Monday, July 15, 2024
Affordable housingDetroitEventsFinanceFinanceMichigan

Mackinac 2024 Speakers: “The Rent Is Too Damn High. We Need More Supply.”

I watched the affordable housing panel session from the Mackinac Policy Conference 2024, which took place a couple of weeks ago in the only completely car-free, pedestrian-friendly, walkable corner of the state of Michigan, that is, Mackinac Island. It had some interesting points that I don’t hear too often from elected officials, namely the recognition that housing prices are largely a supply issue rather than an anything else issue.

At the Davos of the Midwest, the Detroit Regional Chamber’s annual who’s who of change-makers, movers and shakers, and other general creatures attracted to limelights, Detroit Mayor Mike Duggan cited a downpayment assistance program that the city developed in partnership with local banks, which, he said, was a smash hit. The pilot of the program served 400 renters who were then able to buy houses. Having worked directly on the development of novel programs like the Detroit Home Mortgage, Rehabbed-and-Ready (with the Detroit Land Bank), and Building Detroit Futures (RIP but a very cool idea), I can certainly appreciate the importance of utilizing innovative partnerships to get these things done. In a market where the math simply doesn’t work– or, certainly, simply didn’t work from perhaps 2009 until the past five years- one must get inventive, given the reality that it’s not simply a matter of capital scarcity, but rather of structural financial dysfunction.

For a trip down memory lane, it didn’t used to be that there were any products that could help you buy a house in Detroit. You either had cash, bought on a land contract, or bought in another municipality. I recall many a project in which we would renovate a house and try to sell it, only to have the appraisal fall flat, with few avenues for recourse. No comps, they’d say, and we’d say, “what about these,” providing them with a list, and they’d say, “sorry!” As a banker once related to me at the time, most banks were still psychologically reeling from the mortgage bubble collapse, and wanted to figure out any excuse to not lend in a geography that was considered remotely risky. Sure, it’s kinda like redlining, but this time they had the excuse that the entire banking sector might well have collapsed had it not been for massive federal bailouts. (Never mind that Chase Bank’s revolving line of credit committed to us to help develop housing was actually part of their settlement with the DOJ– they masterfully marketed it as a Commitment To Investing In Detroit, A City They Love!). This is essentially why the Detroit Home Mortgage was developed. And plenty of products have followed, accelerating the rate of real estate turnover in Detroit and contributing to what is now at least a substantially less unhealthy market (that’s about as optimistic as I’ll get these days).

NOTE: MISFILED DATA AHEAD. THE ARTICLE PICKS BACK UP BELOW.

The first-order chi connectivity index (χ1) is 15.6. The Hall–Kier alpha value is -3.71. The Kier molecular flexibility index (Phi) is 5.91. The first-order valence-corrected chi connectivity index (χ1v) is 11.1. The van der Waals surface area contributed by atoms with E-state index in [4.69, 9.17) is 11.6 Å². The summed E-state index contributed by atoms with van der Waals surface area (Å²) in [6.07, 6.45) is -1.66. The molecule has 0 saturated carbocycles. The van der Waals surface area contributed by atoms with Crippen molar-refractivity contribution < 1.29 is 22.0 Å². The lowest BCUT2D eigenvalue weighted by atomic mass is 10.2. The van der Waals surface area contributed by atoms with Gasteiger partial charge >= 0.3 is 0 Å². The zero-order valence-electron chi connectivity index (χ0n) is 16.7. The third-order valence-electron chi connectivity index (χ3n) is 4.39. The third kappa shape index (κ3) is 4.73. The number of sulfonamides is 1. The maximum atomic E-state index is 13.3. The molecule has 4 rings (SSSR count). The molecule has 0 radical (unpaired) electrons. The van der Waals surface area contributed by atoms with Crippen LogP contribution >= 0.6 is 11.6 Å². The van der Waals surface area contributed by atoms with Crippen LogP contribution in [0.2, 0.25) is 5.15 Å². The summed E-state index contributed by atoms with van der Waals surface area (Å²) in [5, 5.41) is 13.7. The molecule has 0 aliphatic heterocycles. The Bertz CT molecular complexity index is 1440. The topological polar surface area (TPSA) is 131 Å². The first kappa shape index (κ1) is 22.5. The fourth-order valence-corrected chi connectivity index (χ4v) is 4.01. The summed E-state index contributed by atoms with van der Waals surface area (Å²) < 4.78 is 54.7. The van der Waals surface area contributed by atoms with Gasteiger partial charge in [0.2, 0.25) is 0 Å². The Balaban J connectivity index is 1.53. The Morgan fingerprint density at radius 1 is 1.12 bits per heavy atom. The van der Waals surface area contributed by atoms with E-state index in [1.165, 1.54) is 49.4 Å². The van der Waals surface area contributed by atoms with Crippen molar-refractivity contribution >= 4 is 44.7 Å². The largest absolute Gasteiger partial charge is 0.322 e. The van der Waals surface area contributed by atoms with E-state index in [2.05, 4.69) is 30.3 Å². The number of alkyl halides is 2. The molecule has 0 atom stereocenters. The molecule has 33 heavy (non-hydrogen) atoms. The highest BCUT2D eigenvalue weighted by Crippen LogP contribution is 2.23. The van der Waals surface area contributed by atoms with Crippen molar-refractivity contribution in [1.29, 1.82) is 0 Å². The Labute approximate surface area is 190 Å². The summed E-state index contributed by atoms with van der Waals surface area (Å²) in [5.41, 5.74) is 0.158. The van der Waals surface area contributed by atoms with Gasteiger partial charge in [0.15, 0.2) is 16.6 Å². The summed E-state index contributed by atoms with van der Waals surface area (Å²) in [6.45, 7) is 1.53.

Required Regulatory Innovation

Financial products are not going to be the only thing to get us to a more vibrant housing market, though. And less clear was the direction anyone wanted to commit to around the question of policy or regulatory innovation. Mike Duggan, in spite of how much he’s been able to get done for the city, still presides over a wildly dysfunctional building department that makes it extremely hard to build buildings, get permits, or, certainly, innovate. Anything that would speed up the process of permitting, entitlements, or inspections would be a win in my mind.

But it’s a question of how to get there.

See the whole segment below:


Nat M. Zorach

Nat M. Zorach, AICP, MBA, is a city planner and energy professional based in Detroit, where he writes about infrastructure, sustainability, tech, and more. A native of Lancaster, Pennsylvania, he attended Grinnell College in Iowa, the Kogod School of Business at American University, the POCACITO transatlantic program, the SISE program at the University of Illinois Chicago, and he is also a StartingBloc Social Innovation Fellow. He enjoys long walks through historic, disinvested Rust Belt neighborhoods at sunset. (Nat's views and opinions are his own and do not represent those of his employer).

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